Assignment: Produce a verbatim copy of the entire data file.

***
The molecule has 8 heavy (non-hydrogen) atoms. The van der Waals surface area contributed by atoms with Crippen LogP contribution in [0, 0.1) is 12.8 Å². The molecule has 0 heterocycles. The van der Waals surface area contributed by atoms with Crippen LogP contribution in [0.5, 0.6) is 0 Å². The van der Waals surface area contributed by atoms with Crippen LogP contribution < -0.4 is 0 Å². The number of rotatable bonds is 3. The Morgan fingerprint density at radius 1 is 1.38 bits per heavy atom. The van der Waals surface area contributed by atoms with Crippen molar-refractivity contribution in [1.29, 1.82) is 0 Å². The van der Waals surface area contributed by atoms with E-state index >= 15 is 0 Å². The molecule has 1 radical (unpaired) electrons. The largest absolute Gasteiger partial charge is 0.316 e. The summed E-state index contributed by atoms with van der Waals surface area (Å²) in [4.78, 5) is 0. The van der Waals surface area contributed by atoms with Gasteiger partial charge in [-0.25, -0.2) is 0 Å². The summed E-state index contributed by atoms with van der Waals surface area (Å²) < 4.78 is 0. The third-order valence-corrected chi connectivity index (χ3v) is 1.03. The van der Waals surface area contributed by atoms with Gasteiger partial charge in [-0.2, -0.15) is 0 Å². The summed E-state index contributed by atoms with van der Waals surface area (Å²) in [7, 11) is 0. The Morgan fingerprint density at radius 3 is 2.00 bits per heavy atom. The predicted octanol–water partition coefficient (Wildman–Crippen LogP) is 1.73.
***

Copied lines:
The molecule has 8 heavy (non-hydrogen) atoms. The van der Waals surface area contributed by atoms with Crippen LogP contribution in [0, 0.1) is 12.8 Å². The molecule has 0 heterocycles. The van der Waals surface area contributed by atoms with Crippen LogP contribution in [0.5, 0.6) is 0 Å². The van der Waals surface area contributed by atoms with Crippen LogP contribution < -0.4 is 0 Å². The number of rotatable bonds is 3. The Morgan fingerprint density at radius 1 is 1.38 bits per heavy atom. The van der Waals surface area contributed by atoms with Crippen molar-refractivity contribution in [1.29, 1.82) is 0 Å². The van der Waals surface area contributed by atoms with E-state index >= 15 is 0 Å². The molecule has 1 radical (unpaired) electrons. The largest absolute Gasteiger partial charge is 0.316 e. The summed E-state index contributed by atoms with van der Waals surface area (Å²) in [4.78, 5) is 0. The van der Waals surface area contributed by atoms with Gasteiger partial charge in [-0.25, -0.2) is 0 Å². The summed E-state index contributed by atoms with van der Waals surface area (Å²) < 4.78 is 0. The third-order valence-corrected chi connectivity index (χ3v) is 1.03. The van der Waals surface area contributed by atoms with Gasteiger partial charge in [-0.2, -0.15) is 0 Å². The summed E-state index contributed by atoms with van der Waals surface area (Å²) in [7, 11) is 0. The Morgan fingerprint density at radius 3 is 2.00 bits per heavy atom. The predicted octanol–water partition coefficient (Wildman–Crippen LogP) is 1.73.